A car is a wheeled motor vehicle used for transporting passengers and goods. It usually consists of four to eight tires, and a chassis and is powered by an engine. Automobiles are considered one of the most important means of transportation in modern life. The branch of engineering which deals with the design and manufacture of automobiles is known as automotive engineering.
In a few short decades, the automobile has changed the way most of us live, work and play. It has brought about new jobs and industries that never existed before, and altered existing ones. It has reshaped our cities, and changed our view of the countryside. But the automobile has also brought with it problems, such as noise pollution and a drain on world oil supplies. In many places, urban sprawl has created traffic congestion and increased the risk of road accidents.
The development of the automobile began in Europe in the late 1800s, but American manufacturers dominated the industry by 1920. Henry Ford invented assembly-line techniques to reduce production costs, enabling the mass production of cars that could be afforded by middle-class Americans. Automobile production peaked after World War II, and the industry slowed as it grew increasingly saturated. By 1980, nearly 85 percent of households owned at least one car.
With a population spread over a vast territory, the United States had a greater need for automotive transportation than the nations of Europe. The absence of tariff barriers encouraged sales over a much larger geographic area, and cheap raw materials enabled American producers to offer lower prices than European competitors.
Unlike the horse, which soiled city streets, and the steam locomotive, which required a water supply, automobiles depended on gasoline for power. The first gas-powered cars had a limited speed range and were difficult to start, but the fuel was plentiful and affordable. By 1900, gasoline vehicles accounted for 58 percent of the United States market.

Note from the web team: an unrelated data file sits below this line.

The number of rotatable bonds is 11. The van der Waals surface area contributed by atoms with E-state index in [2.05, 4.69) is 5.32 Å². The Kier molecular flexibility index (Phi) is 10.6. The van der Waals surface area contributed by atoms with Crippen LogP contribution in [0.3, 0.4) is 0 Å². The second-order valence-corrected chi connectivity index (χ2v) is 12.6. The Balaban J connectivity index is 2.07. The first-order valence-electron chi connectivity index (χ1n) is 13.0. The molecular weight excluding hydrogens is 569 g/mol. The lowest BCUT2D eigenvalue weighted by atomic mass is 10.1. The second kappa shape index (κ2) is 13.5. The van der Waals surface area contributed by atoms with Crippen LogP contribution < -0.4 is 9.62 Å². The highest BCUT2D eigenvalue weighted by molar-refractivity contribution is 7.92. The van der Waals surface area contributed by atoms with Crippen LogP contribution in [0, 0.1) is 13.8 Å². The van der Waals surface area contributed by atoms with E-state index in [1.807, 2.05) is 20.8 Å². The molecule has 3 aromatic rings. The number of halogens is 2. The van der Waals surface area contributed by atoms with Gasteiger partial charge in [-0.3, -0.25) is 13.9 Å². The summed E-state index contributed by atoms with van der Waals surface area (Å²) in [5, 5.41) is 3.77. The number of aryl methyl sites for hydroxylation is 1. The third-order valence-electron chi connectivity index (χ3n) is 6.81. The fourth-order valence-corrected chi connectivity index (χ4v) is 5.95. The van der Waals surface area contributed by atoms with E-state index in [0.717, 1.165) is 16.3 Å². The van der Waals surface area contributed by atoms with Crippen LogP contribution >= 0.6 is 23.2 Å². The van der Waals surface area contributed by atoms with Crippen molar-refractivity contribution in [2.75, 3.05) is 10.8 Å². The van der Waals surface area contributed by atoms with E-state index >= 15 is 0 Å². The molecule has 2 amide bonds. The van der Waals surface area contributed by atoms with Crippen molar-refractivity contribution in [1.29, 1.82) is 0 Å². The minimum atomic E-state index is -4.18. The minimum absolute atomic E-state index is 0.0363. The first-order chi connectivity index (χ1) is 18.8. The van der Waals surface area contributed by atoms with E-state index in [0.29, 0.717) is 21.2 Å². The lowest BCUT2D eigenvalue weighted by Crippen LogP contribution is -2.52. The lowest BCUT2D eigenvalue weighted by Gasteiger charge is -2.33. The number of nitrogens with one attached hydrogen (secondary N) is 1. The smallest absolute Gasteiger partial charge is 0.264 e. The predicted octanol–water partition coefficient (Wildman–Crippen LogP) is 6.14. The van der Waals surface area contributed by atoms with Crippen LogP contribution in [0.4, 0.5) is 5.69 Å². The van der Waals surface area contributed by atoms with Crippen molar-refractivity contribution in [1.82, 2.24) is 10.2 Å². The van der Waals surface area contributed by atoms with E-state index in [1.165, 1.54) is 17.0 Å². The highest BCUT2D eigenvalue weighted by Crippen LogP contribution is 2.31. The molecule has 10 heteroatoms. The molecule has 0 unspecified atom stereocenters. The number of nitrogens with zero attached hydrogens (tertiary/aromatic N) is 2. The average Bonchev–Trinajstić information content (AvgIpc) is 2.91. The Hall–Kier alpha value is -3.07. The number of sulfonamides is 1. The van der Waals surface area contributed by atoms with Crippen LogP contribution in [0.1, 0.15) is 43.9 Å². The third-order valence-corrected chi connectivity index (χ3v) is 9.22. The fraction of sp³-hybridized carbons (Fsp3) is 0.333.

A key development was the introduction of transmission systems that matched engine torque to driving speeds. This increased tractive effort between the driving wheels and the road, permitting the car to accelerate from rest. The torque-to-speed ratios of different transmissions can vary significantly, allowing the driver to choose the best gear for conditions.
In the early years of the twentieth century, many drivers praised the automobile for bringing people closer to remote natural surroundings than any other mode of travel had previously done. In the later part of the decade, however, the automobile was criticized for its negative environmental impacts, such as air pollution and use of dwindling petroleum reserves.
Today, modern life is almost inconceivable without access to an automobile. It is impossible to reach destinations quickly and easily without a personal vehicle, especially in the United States, where motorists drive more than three trillion miles per year. Having a car gives you the freedom to come and go as you please, and it helps you stay connected with friends and family.